Analyzing the AAII Sentiment Survey Without Hindsight
A common pitfall of examining historical data for clues of predictive value is hindsight bias.
Hindsight bias occurs when a person believes the outcome of an event was predictable in the past. In the world of investing, we commonly see this when someone claims they knew they should have bought a certain stock while it was in the early stages of a big run or when they say they knew it was time to get out of the market before a big downturn occurred.
Hindsight bias is related to the human tendency to see patterns in how events play out. Early man learned to identify various patterns as part of his survival instinct. Learning the migration habits of animals helped to hunt. Similarly, learning seasonal weather patterns allowed our ancestors to transition from being nomads to becoming farmers.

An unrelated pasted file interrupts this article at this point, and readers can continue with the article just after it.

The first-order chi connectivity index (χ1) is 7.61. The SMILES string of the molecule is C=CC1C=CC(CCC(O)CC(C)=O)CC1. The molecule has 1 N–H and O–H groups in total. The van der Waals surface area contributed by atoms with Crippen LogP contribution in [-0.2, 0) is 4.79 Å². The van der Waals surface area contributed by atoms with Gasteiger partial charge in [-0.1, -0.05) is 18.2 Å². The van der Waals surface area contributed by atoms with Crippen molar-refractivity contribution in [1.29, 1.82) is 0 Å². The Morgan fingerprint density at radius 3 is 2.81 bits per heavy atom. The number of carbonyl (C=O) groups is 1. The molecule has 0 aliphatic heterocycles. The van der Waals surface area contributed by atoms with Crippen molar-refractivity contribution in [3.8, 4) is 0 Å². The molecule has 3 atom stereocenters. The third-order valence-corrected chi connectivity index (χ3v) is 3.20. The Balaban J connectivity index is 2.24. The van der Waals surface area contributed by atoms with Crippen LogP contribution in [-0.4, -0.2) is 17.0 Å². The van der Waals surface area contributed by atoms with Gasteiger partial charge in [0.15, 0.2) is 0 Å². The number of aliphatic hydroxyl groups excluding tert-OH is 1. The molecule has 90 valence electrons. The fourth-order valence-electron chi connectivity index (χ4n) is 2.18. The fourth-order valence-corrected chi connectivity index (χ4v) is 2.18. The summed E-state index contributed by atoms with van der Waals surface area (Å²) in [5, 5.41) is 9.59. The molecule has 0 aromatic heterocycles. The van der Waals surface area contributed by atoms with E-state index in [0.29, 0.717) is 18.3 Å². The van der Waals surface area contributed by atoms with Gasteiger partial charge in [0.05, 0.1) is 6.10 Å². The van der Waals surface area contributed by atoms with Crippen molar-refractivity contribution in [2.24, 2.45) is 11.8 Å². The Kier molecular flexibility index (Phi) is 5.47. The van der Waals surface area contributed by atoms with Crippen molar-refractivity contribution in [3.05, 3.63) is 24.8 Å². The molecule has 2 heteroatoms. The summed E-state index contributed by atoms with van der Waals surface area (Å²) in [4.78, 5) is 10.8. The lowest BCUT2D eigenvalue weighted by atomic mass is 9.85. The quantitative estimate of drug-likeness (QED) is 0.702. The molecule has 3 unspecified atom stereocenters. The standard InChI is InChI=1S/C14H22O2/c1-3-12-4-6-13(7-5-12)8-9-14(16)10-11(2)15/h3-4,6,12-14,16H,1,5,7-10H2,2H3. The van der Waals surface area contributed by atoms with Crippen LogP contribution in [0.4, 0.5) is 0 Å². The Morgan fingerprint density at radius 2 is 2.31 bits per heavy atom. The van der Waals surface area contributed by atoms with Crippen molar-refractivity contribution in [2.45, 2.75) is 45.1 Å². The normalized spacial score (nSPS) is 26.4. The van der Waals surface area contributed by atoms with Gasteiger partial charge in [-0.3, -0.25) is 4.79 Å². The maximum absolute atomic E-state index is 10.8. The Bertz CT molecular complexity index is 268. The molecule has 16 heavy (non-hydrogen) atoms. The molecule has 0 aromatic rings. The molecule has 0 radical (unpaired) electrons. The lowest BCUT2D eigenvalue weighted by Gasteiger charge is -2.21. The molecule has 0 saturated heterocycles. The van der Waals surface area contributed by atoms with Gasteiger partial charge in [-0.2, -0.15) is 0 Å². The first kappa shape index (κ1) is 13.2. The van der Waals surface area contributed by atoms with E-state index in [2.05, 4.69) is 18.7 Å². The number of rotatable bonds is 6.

The problem with our tendency to recognize patterns is its effect on how we view both random events and events whose outcomes were not so obvious at some prior point. We naturally default to assuming a known data point, statistic or outcome can be used to analyze historical data. This assumption ignores the possibility of the data point or statistic evolving over time. It also ignores the possibility of a different outcome having occurred if the data was viewed differently at some point in the past.
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